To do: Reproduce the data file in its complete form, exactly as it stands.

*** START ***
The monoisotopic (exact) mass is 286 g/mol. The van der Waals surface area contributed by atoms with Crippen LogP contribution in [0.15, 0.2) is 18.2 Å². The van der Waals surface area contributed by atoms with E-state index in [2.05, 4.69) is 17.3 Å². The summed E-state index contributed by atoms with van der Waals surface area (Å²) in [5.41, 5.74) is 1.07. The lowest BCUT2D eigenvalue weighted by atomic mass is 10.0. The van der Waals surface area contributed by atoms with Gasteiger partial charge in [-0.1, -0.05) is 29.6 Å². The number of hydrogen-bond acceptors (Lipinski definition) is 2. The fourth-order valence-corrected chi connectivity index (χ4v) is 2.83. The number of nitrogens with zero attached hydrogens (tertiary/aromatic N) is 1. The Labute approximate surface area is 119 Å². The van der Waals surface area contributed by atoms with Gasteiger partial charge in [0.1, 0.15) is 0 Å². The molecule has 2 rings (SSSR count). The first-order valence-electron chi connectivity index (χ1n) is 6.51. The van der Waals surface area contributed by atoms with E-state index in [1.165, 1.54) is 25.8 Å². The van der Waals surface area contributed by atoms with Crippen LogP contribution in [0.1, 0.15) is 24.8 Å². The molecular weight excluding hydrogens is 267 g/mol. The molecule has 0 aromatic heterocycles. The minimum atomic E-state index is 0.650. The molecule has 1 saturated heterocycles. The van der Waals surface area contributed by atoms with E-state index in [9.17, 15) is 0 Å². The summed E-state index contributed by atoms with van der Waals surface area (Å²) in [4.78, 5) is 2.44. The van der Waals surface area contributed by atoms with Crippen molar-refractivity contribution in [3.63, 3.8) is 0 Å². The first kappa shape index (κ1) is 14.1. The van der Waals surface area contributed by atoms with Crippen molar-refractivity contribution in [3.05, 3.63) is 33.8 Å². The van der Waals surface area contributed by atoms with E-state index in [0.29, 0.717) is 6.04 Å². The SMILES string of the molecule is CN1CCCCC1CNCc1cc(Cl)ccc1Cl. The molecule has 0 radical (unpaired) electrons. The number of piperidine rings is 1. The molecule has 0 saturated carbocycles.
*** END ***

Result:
The monoisotopic (exact) mass is 286 g/mol. The van der Waals surface area contributed by atoms with Crippen LogP contribution in [0.15, 0.2) is 18.2 Å². The van der Waals surface area contributed by atoms with E-state index in [2.05, 4.69) is 17.3 Å². The summed E-state index contributed by atoms with van der Waals surface area (Å²) in [5.41, 5.74) is 1.07. The lowest BCUT2D eigenvalue weighted by atomic mass is 10.0. The van der Waals surface area contributed by atoms with Gasteiger partial charge in [-0.1, -0.05) is 29.6 Å². The number of hydrogen-bond acceptors (Lipinski definition) is 2. The fourth-order valence-corrected chi connectivity index (χ4v) is 2.83. The number of nitrogens with zero attached hydrogens (tertiary/aromatic N) is 1. The Labute approximate surface area is 119 Å². The van der Waals surface area contributed by atoms with Gasteiger partial charge in [0.1, 0.15) is 0 Å². The molecule has 2 rings (SSSR count). The first-order valence-electron chi connectivity index (χ1n) is 6.51. The van der Waals surface area contributed by atoms with E-state index in [1.165, 1.54) is 25.8 Å². The van der Waals surface area contributed by atoms with Crippen LogP contribution in [0.1, 0.15) is 24.8 Å². The molecular weight excluding hydrogens is 267 g/mol. The molecule has 0 aromatic heterocycles. The minimum atomic E-state index is 0.650. The molecule has 1 saturated heterocycles. The van der Waals surface area contributed by atoms with E-state index in [9.17, 15) is 0 Å². The summed E-state index contributed by atoms with van der Waals surface area (Å²) in [4.78, 5) is 2.44. The van der Waals surface area contributed by atoms with Crippen molar-refractivity contribution in [3.63, 3.8) is 0 Å². The first kappa shape index (κ1) is 14.1. The van der Waals surface area contributed by atoms with Crippen molar-refractivity contribution in [3.05, 3.63) is 33.8 Å². The van der Waals surface area contributed by atoms with E-state index in [0.29, 0.717) is 6.04 Å². The SMILES string of the molecule is CN1CCCCC1CNCc1cc(Cl)ccc1Cl. The molecule has 0 radical (unpaired) electrons. The number of piperidine rings is 1. The molecule has 0 saturated carbocycles.